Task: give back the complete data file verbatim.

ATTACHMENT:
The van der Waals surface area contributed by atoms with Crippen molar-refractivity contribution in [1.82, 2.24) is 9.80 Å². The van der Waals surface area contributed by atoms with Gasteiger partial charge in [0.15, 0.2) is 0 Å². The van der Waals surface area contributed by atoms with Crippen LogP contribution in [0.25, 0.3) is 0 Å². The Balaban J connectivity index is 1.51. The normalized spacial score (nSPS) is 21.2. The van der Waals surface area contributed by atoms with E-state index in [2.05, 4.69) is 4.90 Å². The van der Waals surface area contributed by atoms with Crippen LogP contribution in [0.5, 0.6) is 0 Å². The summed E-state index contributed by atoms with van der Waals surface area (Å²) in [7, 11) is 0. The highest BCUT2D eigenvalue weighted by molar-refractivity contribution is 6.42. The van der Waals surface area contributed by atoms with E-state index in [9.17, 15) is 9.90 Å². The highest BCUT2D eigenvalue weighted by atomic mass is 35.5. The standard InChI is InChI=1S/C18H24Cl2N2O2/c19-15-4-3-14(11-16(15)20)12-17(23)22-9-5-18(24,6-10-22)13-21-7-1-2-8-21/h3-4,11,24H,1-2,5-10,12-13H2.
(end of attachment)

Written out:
The van der Waals surface area contributed by atoms with Crippen molar-refractivity contribution in [1.82, 2.24) is 9.80 Å². The van der Waals surface area contributed by atoms with Gasteiger partial charge in [0.15, 0.2) is 0 Å². The van der Waals surface area contributed by atoms with Crippen LogP contribution in [0.25, 0.3) is 0 Å². The Balaban J connectivity index is 1.51. The normalized spacial score (nSPS) is 21.2. The van der Waals surface area contributed by atoms with E-state index in [2.05, 4.69) is 4.90 Å². The van der Waals surface area contributed by atoms with Crippen LogP contribution in [0.5, 0.6) is 0 Å². The summed E-state index contributed by atoms with van der Waals surface area (Å²) in [7, 11) is 0. The highest BCUT2D eigenvalue weighted by molar-refractivity contribution is 6.42. The van der Waals surface area contributed by atoms with E-state index in [9.17, 15) is 9.90 Å². The highest BCUT2D eigenvalue weighted by atomic mass is 35.5. The standard InChI is InChI=1S/C18H24Cl2N2O2/c19-15-4-3-14(11-16(15)20)12-17(23)22-9-5-18(24,6-10-22)13-21-7-1-2-8-21/h3-4,11,24H,1-2,5-10,12-13H2.